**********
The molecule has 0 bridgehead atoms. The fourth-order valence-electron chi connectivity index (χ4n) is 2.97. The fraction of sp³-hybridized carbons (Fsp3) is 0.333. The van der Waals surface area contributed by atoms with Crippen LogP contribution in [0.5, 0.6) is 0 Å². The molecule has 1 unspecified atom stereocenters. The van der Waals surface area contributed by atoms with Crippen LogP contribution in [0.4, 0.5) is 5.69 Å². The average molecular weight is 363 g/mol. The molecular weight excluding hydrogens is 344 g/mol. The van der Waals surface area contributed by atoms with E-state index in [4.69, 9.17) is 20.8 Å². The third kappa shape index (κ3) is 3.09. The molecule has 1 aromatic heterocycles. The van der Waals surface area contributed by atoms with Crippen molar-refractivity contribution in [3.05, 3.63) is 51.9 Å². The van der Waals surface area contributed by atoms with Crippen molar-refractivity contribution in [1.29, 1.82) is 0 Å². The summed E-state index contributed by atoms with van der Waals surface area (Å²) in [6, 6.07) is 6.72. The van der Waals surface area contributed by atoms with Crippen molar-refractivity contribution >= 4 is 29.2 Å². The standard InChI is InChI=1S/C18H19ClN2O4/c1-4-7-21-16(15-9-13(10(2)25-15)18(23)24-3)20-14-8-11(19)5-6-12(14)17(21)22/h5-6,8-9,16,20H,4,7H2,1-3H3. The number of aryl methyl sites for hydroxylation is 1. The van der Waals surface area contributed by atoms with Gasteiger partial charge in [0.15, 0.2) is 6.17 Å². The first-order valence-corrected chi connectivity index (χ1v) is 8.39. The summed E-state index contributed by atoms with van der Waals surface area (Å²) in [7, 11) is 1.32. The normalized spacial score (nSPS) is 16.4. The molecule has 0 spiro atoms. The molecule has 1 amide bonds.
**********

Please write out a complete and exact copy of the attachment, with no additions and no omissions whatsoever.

The molecule has 0 bridgehead atoms. The fourth-order valence-electron chi connectivity index (χ4n) is 2.97. The fraction of sp³-hybridized carbons (Fsp3) is 0.333. The van der Waals surface area contributed by atoms with Crippen LogP contribution in [0.5, 0.6) is 0 Å². The molecule has 1 unspecified atom stereocenters. The van der Waals surface area contributed by atoms with Crippen LogP contribution in [0.4, 0.5) is 5.69 Å². The average molecular weight is 363 g/mol. The molecular weight excluding hydrogens is 344 g/mol. The van der Waals surface area contributed by atoms with E-state index in [4.69, 9.17) is 20.8 Å². The third kappa shape index (κ3) is 3.09. The molecule has 1 aromatic heterocycles. The van der Waals surface area contributed by atoms with Crippen molar-refractivity contribution in [3.05, 3.63) is 51.9 Å². The van der Waals surface area contributed by atoms with Crippen molar-refractivity contribution in [1.29, 1.82) is 0 Å². The summed E-state index contributed by atoms with van der Waals surface area (Å²) in [6, 6.07) is 6.72. The van der Waals surface area contributed by atoms with Crippen molar-refractivity contribution >= 4 is 29.2 Å². The standard InChI is InChI=1S/C18H19ClN2O4/c1-4-7-21-16(15-9-13(10(2)25-15)18(23)24-3)20-14-8-11(19)5-6-12(14)17(21)22/h5-6,8-9,16,20H,4,7H2,1-3H3. The number of aryl methyl sites for hydroxylation is 1. The van der Waals surface area contributed by atoms with Gasteiger partial charge in [0.15, 0.2) is 6.17 Å². The first-order valence-corrected chi connectivity index (χ1v) is 8.39. The summed E-state index contributed by atoms with van der Waals surface area (Å²) in [7, 11) is 1.32. The normalized spacial score (nSPS) is 16.4. The molecule has 0 spiro atoms. The molecule has 1 amide bonds.